But Judge Lazarus was not about to oblige the Commissioner: "I intend to be as straightforward with you as you have been considerate with me," he wrote back. "Basing my conclusions on years of observation, I regret to say that there is probably no group in this city, proportionate to its members, that supply us with more criminal business than the local Filipino colony." Yes, he meant exactly what he said, Commissioner.
The years since 1936 saw various attempts to form a national Filipino organization. One of the more notable efforts occurred 40 years ago in 1966 with the formation of the Filipino American Political Association (FAPA).
When the Filipino farmworkers of Delano, California, led by Larry Itliong, went on strike in 1965, Filipino professionals in the San Francisco Bay Area, led by Philippine News publisher Alex Esclamado, organized a "food caravan" to supply the striking farmworkers with canned goods to feed them. This alliance of rural farmworkers and urban professionals gave birth to the FAPA, which at its height had 39 chapters in cities and towns throughout California.
The conflict that eventually developed within FAPA was not based on class but on geography. To resolve this dispute, a FAPA by-law required that the president be elected alternately from Northern and Southern California.
FAPA's influence faded after Ferdinand Marcos declared martial law in 1972 with many Ilocano farmworkers and Fil-Am businessmen relying on the Philippine government for support backing Marcos while civil libertarians among them denouncing him.
After People Power ended Marcos rule in 1986, Alex Esclamado asked the pro-Marcos and anti-Marcos forces in the community to set aside their differences and form a new national organization. More than 1200 Filipinos from throughout the US heeded his call and trooped to Anaheim, California to form the National Filipino American Council (NFAC).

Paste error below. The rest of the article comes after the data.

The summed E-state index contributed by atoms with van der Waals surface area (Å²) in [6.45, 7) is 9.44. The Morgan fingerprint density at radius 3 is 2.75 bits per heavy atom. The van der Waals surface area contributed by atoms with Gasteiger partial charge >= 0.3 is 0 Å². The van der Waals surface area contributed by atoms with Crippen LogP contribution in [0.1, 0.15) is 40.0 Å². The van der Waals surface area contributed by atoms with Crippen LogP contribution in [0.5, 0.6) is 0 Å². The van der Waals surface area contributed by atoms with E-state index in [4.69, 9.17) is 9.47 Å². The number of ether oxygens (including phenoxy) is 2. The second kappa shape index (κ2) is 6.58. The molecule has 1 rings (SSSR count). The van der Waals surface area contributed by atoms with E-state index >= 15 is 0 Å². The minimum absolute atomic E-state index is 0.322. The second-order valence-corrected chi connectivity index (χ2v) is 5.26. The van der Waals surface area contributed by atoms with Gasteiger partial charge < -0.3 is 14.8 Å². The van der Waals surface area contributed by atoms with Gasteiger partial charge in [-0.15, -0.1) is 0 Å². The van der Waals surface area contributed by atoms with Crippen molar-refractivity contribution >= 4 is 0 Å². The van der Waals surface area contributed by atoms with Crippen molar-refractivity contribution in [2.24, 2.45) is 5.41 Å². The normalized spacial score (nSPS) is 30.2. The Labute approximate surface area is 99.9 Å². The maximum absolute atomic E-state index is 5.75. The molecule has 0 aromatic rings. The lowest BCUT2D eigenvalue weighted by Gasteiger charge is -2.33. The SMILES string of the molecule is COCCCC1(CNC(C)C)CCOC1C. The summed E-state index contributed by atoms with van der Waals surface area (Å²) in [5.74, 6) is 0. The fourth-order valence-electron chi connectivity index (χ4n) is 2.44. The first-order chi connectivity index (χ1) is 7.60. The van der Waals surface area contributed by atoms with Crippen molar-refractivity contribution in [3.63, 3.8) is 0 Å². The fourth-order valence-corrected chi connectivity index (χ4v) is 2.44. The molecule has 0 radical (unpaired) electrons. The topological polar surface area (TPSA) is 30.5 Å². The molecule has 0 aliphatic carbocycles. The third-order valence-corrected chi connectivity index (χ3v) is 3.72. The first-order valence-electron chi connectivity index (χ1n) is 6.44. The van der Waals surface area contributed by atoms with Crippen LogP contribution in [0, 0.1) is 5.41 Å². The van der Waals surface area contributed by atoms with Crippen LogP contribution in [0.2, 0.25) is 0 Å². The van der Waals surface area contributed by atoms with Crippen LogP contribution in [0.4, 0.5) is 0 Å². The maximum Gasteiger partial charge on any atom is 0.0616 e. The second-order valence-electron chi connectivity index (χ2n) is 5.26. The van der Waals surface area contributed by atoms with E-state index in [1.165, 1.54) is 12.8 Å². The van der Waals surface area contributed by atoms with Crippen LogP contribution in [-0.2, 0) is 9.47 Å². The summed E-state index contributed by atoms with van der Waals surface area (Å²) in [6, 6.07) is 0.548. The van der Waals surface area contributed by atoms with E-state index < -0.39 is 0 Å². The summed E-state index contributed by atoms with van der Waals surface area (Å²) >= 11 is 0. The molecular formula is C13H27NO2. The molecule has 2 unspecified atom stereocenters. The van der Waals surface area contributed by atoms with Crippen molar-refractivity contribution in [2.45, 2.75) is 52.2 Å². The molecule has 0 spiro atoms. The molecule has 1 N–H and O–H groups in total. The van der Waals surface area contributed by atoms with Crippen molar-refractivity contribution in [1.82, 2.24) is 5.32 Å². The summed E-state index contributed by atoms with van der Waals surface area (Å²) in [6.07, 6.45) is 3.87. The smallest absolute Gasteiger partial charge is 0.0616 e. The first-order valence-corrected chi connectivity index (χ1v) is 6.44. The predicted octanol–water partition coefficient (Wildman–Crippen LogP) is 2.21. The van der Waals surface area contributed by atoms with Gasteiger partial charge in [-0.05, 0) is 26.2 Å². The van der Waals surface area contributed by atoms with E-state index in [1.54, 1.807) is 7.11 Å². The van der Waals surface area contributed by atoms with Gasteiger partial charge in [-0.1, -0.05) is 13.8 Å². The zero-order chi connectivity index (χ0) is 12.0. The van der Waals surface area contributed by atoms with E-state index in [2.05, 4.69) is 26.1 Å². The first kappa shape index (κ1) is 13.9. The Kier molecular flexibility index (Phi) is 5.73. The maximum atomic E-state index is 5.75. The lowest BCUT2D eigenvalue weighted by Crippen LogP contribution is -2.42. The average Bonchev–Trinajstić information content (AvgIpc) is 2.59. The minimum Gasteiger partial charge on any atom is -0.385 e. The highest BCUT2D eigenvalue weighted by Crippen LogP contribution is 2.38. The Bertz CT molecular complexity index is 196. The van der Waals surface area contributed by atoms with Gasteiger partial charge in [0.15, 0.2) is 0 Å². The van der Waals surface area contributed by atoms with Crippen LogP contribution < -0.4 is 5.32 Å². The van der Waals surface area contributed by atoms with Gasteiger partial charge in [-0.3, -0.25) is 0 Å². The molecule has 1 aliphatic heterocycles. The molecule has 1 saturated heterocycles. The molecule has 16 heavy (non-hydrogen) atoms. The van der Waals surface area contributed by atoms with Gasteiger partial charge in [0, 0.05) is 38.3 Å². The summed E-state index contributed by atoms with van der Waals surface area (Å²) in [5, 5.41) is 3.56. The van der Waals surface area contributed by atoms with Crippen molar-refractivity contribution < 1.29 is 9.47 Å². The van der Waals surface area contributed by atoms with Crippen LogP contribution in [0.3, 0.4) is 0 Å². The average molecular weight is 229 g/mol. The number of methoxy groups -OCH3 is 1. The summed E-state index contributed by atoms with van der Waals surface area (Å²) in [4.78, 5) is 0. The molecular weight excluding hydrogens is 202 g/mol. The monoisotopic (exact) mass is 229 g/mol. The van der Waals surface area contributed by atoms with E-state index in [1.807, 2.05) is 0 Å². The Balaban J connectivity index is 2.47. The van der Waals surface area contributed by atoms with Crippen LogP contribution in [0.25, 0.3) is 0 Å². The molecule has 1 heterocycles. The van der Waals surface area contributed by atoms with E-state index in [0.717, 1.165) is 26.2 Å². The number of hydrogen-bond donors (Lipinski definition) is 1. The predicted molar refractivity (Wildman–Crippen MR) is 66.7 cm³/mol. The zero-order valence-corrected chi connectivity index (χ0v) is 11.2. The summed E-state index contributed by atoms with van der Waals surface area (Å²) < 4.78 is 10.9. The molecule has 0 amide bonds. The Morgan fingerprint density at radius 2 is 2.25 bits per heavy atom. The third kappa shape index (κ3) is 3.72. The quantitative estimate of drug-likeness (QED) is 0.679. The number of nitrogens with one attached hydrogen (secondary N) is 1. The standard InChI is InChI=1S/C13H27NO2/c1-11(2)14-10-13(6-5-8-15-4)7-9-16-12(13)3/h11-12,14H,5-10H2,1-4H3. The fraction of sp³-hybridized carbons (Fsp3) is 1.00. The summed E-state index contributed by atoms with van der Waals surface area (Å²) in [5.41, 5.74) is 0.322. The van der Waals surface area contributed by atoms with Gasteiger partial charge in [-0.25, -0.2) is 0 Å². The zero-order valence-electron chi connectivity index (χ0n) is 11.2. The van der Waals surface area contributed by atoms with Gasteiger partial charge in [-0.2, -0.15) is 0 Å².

As the organizer and prime mover of this fledging group, Alex expected to be elected its national chair. But partisan politics derailed his plan as Filipino American Republican delegates in Anaheim objected to his unabashedly pro-Democratic politics and succeeded in electing Dennis Normandy, a Fil-Am Republican businessman from San Francisco, to lead the NFAC. A Fil-Am Democrat (me) was elected national vice-chair.
Saddled with a massive debt from the Anaheim convention, the Normandy-led NFAC was hesitant to embark on projects which might put the NFAC in the red. The group was thus unable to organize chapters in cities and states outside of the San Francisco Bay Area as Dennis envisioned and fashioned a leaner debt-free organization. By the 1995 national conference of the NFAC in Monterey, California, however, less than 100 delegates were in attendance.
In 1997, a new national organization would be formed in Washington DC: the National Federation of Filipino Associations in America (NaFFAA).